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The Pavilion, Oxfordshire

By George Spreckley
The Pavilion Goring west elevation

The Pavilion is situated in Goring-on-Thames, Oxfordshire. the clients approached Nash Partnerships to help them create a new family home that takes advantage of the site’s many opportunities, including the large, private garden and riverside setting. The existing dwelling was demolished and replaced with a new 2-storey, 5-bedroom dwelling, with an ancillary boathouse. Around the site, we created a new inlet and private mooring, and laid out a series of rills, ponds and swales to connect the building with the river.

For the main house, the concept was to create a robust and compact ground floor, partly in response to the potential flooding of the site by the River Thames. This then provided a base for a larger and more open cantilevered first floor, free from the constraints of the site.

Nash Partnerships were keen to give the new buildings a contemporary architectural language, reflective of the period in which they were built, but a language that draw upon the local vernacular. Fortunately, Goring-on-Thames and the wider south Oxfordshire area have a distinctive domestic architectural character that lends itself to this goal, with traditional building forms clad in timber (usually in the form of black painted horizontal boarding), flint (often with the stones knapped), and red brick (commonly laid in a Flemish bond).

Brick was therefore the ideal material to finish the ground floor and enhance the idea of robustness and stability, while the timber boarding equally helps reflect the lighter and more transparent first floor.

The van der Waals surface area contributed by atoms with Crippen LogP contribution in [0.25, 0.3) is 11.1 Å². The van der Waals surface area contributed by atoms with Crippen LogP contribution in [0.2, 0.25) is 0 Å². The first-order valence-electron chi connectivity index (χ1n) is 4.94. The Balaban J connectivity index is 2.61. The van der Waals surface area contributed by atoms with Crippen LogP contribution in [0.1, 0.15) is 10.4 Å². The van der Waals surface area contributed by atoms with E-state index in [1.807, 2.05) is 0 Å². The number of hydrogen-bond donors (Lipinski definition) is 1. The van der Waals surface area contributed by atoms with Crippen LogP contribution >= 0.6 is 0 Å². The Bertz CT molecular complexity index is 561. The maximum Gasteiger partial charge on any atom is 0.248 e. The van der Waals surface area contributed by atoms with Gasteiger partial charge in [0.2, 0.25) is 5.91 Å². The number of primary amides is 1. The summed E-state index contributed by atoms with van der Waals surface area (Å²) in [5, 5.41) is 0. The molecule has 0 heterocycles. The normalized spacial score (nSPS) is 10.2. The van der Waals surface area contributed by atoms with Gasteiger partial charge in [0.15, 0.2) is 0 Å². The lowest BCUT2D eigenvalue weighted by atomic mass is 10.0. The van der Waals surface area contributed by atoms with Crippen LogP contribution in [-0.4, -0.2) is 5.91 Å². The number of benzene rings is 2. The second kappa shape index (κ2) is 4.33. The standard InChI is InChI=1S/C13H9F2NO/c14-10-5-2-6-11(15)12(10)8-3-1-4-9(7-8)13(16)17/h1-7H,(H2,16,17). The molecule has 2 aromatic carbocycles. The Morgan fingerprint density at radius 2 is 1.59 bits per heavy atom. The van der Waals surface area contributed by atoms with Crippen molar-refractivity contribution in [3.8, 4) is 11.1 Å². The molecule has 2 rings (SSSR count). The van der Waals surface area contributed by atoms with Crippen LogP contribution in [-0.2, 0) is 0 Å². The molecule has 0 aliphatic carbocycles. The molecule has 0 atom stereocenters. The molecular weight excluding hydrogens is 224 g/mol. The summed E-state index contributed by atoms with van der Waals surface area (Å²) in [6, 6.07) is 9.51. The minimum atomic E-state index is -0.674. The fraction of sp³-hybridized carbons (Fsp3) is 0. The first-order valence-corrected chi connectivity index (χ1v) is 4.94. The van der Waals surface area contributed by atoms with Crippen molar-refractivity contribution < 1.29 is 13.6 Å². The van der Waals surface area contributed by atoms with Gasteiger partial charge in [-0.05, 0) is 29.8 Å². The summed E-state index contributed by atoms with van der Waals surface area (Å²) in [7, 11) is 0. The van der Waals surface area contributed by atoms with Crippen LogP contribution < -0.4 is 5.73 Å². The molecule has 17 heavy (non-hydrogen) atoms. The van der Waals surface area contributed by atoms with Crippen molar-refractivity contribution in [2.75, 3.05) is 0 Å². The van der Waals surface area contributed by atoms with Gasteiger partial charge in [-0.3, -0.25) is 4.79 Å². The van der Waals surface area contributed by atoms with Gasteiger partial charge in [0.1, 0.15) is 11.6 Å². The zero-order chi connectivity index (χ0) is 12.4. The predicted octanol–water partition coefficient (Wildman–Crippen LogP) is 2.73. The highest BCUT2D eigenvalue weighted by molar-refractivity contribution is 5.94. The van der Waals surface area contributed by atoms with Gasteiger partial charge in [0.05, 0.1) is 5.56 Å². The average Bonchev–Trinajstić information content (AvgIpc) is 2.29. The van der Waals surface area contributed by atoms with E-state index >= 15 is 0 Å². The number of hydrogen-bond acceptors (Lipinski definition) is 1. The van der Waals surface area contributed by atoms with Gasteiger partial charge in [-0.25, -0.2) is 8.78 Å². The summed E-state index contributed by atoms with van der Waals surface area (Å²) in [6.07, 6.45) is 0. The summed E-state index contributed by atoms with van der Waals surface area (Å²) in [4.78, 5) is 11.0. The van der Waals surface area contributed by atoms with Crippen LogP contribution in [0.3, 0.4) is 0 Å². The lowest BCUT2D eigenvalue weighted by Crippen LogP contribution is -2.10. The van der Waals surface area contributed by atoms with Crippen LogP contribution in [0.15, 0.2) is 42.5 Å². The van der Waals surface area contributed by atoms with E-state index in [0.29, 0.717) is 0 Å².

The building’s forms were kept simple, with the detailing pared back to create a backdrop which complements the strong, natural character and individual features of the site. As such, we deliberately used a regular size brick, and set out the building to align with the bonding, eliminating the need for any additional treatment at, for example, the openings or corners.

Michelmersh Sussex Red Multi was chosen because - as a thrown clay brick - each would be slightly irregular in shape and have slight variations in colour and texture, therefore softening the overall surface and avoiding complete uniformity. Given its general colour and when laid in the Flemish bond, this also provides a link to the architecture of the buildings found in the village.

It was important to link the two floors of the main house in some way, so their distinctive styles come together as a coherent whole. To achieve this, we introduced a vertical feature wall that serves as a spatial organising device within the building and also houses cooking facilities and services externally. Again, brick was the ideal material for this feature, and by continuing the approach to the ground floor here we were able join the two forms together and tie the building to the site.

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